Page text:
The government must strengthen its control over biotechnological research in UK universities to reduce the threat from biological weapons, according to MPs.
In a report on the government's green paper on biological weapons, the House of Commons foreign affairs committee advocates a compulsory vetting system to prevent terrorist infiltration.
The report, published on Wednesday, says: "Our anxiety is that a fully qualified research scientist who, unknown to the authorities, was a supporter of a terrorist group, could be admitted to a postgraduate or other research institution within the UK to pursue an approved programme of research. Such a scientist could thus gain unhindered access to dangerous materials."
Julian Perry Robinson, professorial fellow for science and technology policy research at Sussex University, told the committee that the "upsurge" in biotechnological developments had "maleficent as well as beneficent potential".
He warned that this duality lay at the heart of the problem.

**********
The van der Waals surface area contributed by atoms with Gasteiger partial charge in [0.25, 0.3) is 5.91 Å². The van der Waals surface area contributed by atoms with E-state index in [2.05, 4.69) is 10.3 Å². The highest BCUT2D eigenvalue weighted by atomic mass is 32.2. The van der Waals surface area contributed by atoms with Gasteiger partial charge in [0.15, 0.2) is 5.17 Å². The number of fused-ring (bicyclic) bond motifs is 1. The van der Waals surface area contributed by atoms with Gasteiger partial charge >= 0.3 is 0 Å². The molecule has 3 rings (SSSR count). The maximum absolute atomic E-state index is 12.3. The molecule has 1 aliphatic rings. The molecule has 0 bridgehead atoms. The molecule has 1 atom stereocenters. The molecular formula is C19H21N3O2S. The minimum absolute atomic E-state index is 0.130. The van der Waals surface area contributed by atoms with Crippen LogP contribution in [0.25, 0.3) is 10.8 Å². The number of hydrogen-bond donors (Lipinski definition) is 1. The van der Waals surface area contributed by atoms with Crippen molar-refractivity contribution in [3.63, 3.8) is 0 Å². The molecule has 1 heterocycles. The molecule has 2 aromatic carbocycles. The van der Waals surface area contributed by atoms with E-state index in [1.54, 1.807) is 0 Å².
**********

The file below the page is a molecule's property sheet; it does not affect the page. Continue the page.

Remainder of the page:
MPs also heard from Tim Dowse, head of the non-proliferation department at the Foreign Office, that terrorist groups, including al-Qaida, had tried to acquire chemical and biological weapons.
Mr Dowse said that academic institutions whose research was considered to be "of highest concern" participated in a voluntary vetting scheme. This was set up by the Foreign Office to check the credentials of postgraduate students from "countries of concern" applying to carry out research in a range of scientific and technical disciplines.
But he said that only 70 per cent of institutions in the "medium concern" category and 85 per cent in the "low category" had agreed to refer applications for vetting.
The report says this is wholly unsatisfactory.
"Apart from the security implications, it would appear very unfair, in such a competitive and income-generating environment, to those institutions that do collaborate fully as against those who do not," it says.
While Labour MP Andrew Mackinlay said academic freedom was important, he observed: "All of us post-September 11 have had some of our freedoms narrowed. We find it is a price we have to pay."
The report calls for the establishment of a central authority responsible for the control of dangerous pathogens. It recommends that the government push for an international code for the conduct of scientists working with such materials.